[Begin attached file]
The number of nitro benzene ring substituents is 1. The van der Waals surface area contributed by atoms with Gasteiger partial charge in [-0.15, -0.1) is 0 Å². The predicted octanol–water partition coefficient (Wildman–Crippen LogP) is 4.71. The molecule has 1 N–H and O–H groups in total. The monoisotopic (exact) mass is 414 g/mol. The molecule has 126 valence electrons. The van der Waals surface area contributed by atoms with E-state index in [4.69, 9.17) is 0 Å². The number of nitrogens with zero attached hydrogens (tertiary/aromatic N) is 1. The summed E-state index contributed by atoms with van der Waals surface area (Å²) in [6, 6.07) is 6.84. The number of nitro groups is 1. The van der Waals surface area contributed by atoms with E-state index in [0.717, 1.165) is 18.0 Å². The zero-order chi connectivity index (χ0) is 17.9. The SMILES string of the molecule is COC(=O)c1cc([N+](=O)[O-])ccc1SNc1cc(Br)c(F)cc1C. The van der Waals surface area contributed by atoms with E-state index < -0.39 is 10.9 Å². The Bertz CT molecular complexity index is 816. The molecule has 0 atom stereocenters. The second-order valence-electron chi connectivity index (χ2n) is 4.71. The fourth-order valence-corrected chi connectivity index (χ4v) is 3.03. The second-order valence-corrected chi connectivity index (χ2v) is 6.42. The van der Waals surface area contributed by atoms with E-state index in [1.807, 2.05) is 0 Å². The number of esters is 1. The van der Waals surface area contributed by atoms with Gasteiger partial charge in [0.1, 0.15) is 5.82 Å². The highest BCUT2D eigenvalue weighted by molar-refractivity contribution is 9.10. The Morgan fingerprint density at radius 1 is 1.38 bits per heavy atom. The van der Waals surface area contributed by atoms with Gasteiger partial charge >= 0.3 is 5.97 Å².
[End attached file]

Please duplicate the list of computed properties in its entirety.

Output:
The number of nitro benzene ring substituents is 1. The van der Waals surface area contributed by atoms with Gasteiger partial charge in [-0.15, -0.1) is 0 Å². The predicted octanol–water partition coefficient (Wildman–Crippen LogP) is 4.71. The molecule has 1 N–H and O–H groups in total. The monoisotopic (exact) mass is 414 g/mol. The molecule has 126 valence electrons. The van der Waals surface area contributed by atoms with E-state index in [4.69, 9.17) is 0 Å². The number of nitrogens with zero attached hydrogens (tertiary/aromatic N) is 1. The summed E-state index contributed by atoms with van der Waals surface area (Å²) in [6, 6.07) is 6.84. The number of nitro groups is 1. The van der Waals surface area contributed by atoms with E-state index in [0.717, 1.165) is 18.0 Å². The zero-order chi connectivity index (χ0) is 17.9. The SMILES string of the molecule is COC(=O)c1cc([N+](=O)[O-])ccc1SNc1cc(Br)c(F)cc1C. The van der Waals surface area contributed by atoms with E-state index < -0.39 is 10.9 Å². The Bertz CT molecular complexity index is 816. The molecule has 0 atom stereocenters. The second-order valence-electron chi connectivity index (χ2n) is 4.71. The fourth-order valence-corrected chi connectivity index (χ4v) is 3.03. The second-order valence-corrected chi connectivity index (χ2v) is 6.42. The van der Waals surface area contributed by atoms with E-state index in [1.807, 2.05) is 0 Å². The number of esters is 1. The van der Waals surface area contributed by atoms with Gasteiger partial charge in [0.1, 0.15) is 5.82 Å². The highest BCUT2D eigenvalue weighted by molar-refractivity contribution is 9.10. The Morgan fingerprint density at radius 1 is 1.38 bits per heavy atom. The van der Waals surface area contributed by atoms with Gasteiger partial charge >= 0.3 is 5.97 Å².